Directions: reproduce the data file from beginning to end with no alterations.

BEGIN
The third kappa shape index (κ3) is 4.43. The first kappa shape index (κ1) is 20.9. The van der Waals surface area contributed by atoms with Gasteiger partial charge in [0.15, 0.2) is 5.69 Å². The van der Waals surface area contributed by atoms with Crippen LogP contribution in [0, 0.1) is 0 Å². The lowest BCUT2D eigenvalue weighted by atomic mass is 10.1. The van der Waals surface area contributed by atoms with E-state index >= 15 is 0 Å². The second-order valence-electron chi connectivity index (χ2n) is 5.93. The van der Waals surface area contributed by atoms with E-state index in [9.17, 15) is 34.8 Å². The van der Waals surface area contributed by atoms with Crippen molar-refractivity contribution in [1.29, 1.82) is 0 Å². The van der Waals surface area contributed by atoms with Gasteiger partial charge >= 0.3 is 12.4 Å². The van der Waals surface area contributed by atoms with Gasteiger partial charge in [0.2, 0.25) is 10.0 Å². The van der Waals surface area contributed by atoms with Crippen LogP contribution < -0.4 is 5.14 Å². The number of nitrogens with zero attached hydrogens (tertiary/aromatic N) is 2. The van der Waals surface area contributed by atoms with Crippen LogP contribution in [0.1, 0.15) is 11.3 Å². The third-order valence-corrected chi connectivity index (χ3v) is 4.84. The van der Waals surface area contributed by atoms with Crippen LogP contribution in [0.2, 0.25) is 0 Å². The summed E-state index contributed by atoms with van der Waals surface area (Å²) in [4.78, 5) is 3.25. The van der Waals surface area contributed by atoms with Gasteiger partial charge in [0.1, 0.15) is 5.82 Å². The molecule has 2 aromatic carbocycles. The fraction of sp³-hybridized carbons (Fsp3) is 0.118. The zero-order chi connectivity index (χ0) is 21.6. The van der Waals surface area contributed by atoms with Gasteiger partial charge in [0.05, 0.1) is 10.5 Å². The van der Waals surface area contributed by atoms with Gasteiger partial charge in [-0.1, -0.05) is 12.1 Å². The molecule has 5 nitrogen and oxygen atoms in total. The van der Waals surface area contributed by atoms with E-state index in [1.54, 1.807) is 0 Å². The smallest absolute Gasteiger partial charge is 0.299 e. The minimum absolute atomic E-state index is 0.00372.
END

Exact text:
The third kappa shape index (κ3) is 4.43. The first kappa shape index (κ1) is 20.9. The van der Waals surface area contributed by atoms with Gasteiger partial charge in [0.15, 0.2) is 5.69 Å². The van der Waals surface area contributed by atoms with Crippen LogP contribution in [0, 0.1) is 0 Å². The lowest BCUT2D eigenvalue weighted by atomic mass is 10.1. The van der Waals surface area contributed by atoms with E-state index >= 15 is 0 Å². The second-order valence-electron chi connectivity index (χ2n) is 5.93. The van der Waals surface area contributed by atoms with E-state index in [9.17, 15) is 34.8 Å². The van der Waals surface area contributed by atoms with Crippen molar-refractivity contribution in [1.29, 1.82) is 0 Å². The van der Waals surface area contributed by atoms with Gasteiger partial charge >= 0.3 is 12.4 Å². The van der Waals surface area contributed by atoms with Gasteiger partial charge in [0.2, 0.25) is 10.0 Å². The van der Waals surface area contributed by atoms with Crippen LogP contribution < -0.4 is 5.14 Å². The number of nitrogens with zero attached hydrogens (tertiary/aromatic N) is 2. The van der Waals surface area contributed by atoms with Crippen LogP contribution in [0.1, 0.15) is 11.3 Å². The third-order valence-corrected chi connectivity index (χ3v) is 4.84. The van der Waals surface area contributed by atoms with Crippen LogP contribution in [0.2, 0.25) is 0 Å². The summed E-state index contributed by atoms with van der Waals surface area (Å²) in [4.78, 5) is 3.25. The van der Waals surface area contributed by atoms with Gasteiger partial charge in [0.1, 0.15) is 5.82 Å². The molecule has 2 aromatic carbocycles. The fraction of sp³-hybridized carbons (Fsp3) is 0.118. The zero-order chi connectivity index (χ0) is 21.6. The van der Waals surface area contributed by atoms with Gasteiger partial charge in [0.05, 0.1) is 10.5 Å². The van der Waals surface area contributed by atoms with Gasteiger partial charge in [-0.1, -0.05) is 12.1 Å². The molecule has 5 nitrogen and oxygen atoms in total. The van der Waals surface area contributed by atoms with E-state index in [1.54, 1.807) is 0 Å². The smallest absolute Gasteiger partial charge is 0.299 e. The minimum absolute atomic E-state index is 0.00372.